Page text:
Children don't dream of growing up to be Arizona Secretary of State.
In fact, you expect those who seek the job to be the kind who, as kids, were beaten up by the schoolyard bully for their lunch money: low-key, studious types who can find happiness in bureaucratic tasks that induce catatonic stupor in the population at large.
To voters, the job remains one of those elected offices, like county recorder or mine inspector, where the sound of coin-flipping is audible in the voting booth. So no one should be shocked to notice that while the high-profile races for governor and attorney general steam on toward the September 11 primary, the race for secretary of state has been all but ignored by Valley newspapers and political prognosticators. The action is elsewhere, and so is the public eye.
That's not suprising.
What is suprising is that two apparently rational men, incumbent Jim Shumway and challenger Richard Mahoney, actually are fighting a bitter primary battle for the job, each saying he's the Democrat to face off against Republican Ray Rottas in the November general election. It's easy to see why Shumway fits the mold for chief paper shuffler. Mature, friendly, respected clerk, a college dropout and lifelong professional bureaucrat--he actually enjoys discussing computer software and information retrieval.
But Dick Mahoney? A spit-polished, young, upwardly mobile Democrat and son of privilege, who has published a respected book on John F. Kennedy's African foreign policy, written speeches for presidential candidates and engaged in a highly publicized marriage--and an equally public divorce--with local TV news starlet Mary Jo West? That Dick Mahoney desperately desires to be the king of mundane tasks? What's the attraction?
His detractors--and a considerable number of Democrats fall into that category--sum it up in two words: Governor Mahoney.
Because as obscure as the job may be to voters, it's still the job that's just "one heartbeat away" from the governor's chair. Twice in the last fifteen years, Arizona has inherited a new governor because of this line of succession, including the woman now sitting in the chief executive's office. While Mahoney is busy trying to convince people that's the farthest thing from his mind, Shumway is studiously reminding everyone that Arizona needs someone to take care of business, not build a cozy political nest.
"The candidates are thought to have very different images," concluded a recent poll by O'Neil Associates that showed Shumway leading Mahoney two to one--albeit with 52 percent undecided.
"Shumway's strength is likely to be an image as a competent administrator, someone with great experience in the Secretary of State's Office, but who might be seen as out of his depth should he be required to assume the office of governor," the poll noted.
"Mahoney, on the other hand, may have difficulty convincing the voters that he is interested in this position apart from its value as a stepping stone to higher office."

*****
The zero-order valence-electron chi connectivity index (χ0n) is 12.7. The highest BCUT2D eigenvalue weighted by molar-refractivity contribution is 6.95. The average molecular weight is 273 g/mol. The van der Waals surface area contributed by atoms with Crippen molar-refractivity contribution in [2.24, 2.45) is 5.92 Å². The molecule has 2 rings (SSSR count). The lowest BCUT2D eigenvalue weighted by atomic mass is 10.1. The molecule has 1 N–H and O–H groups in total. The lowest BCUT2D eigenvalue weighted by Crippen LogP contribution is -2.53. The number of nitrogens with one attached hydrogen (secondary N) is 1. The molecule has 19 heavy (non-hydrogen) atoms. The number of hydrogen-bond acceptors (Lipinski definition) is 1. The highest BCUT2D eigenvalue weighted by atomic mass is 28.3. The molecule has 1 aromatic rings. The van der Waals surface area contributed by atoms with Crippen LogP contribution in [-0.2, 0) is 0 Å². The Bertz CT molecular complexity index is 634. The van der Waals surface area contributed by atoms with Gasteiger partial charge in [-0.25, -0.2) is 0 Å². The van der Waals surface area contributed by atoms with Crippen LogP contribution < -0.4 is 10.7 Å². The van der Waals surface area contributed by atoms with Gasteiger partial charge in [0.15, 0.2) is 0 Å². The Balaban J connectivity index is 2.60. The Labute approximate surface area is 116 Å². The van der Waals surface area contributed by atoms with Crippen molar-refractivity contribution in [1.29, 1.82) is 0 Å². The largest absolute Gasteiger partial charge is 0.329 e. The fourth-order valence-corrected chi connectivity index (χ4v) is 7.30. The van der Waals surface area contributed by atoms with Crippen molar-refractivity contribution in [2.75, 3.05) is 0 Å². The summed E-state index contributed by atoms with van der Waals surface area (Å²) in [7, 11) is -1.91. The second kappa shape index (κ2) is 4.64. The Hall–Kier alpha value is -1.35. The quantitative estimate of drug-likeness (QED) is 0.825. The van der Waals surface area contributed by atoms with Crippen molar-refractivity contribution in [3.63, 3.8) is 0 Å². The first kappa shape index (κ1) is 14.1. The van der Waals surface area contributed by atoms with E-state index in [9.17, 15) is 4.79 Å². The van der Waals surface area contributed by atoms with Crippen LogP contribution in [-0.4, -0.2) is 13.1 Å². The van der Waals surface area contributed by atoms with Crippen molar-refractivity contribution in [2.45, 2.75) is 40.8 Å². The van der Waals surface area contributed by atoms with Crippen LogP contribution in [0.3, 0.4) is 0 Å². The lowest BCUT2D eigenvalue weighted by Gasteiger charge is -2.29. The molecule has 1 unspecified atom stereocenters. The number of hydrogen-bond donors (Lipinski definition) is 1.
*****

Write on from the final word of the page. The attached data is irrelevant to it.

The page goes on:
It boils down to this: Do we want a secretary of state who wants to be a clerk or one who secretly desires to be governor?
Do we really want either?
JIM SHUMWAY IS an imposing presence sitting behind his desk in the Secretary of State's Office. He is a stocky, hulking man, a former Brigham Young tackle whose face is naturally locked in dour expression. But when he extends his big hand in greeting, a huge smile cracks his threatening exterior, revealing a gentle, soft-spoken nature that belies appearances.
Although viewed by some as introverted and colorless, Shumway, 51, will chat amiably about his family's past--he was born and raised in Tempe--and seems comfortable in the office that he inherited from Mofford in 1988. It is here the man who has been called the state's consummate clerk wonders at the notion that his job is considered unexciting.
"I think what we do is important, and while our duties may not be the most thrilling in the world, I don't think they're exactly boring, either," Shumway says. "If this is boring, then I guess I would have to say I like being boring."
By all accounts, he's good at the job. Even Republicans seem to have nothing but nice things to say about the incumbent Democrat. Senate President Bob Usdane, a Rottas supporter, says Shumway has done a "good job" since taking over for Mofford. "I would definitely say he is respected in the legislature."
Senator Jeff Hill, another Republican, agrees. "You have to admit that the guy has done pretty well at his tasks," he says, adding that Shumway's only apparent weakness is his political inexperience. "The thing about him putting out a campaign letter linked to the Secretary of State's Office wasn't devious," Hill says, "it was just that he isn't overly political."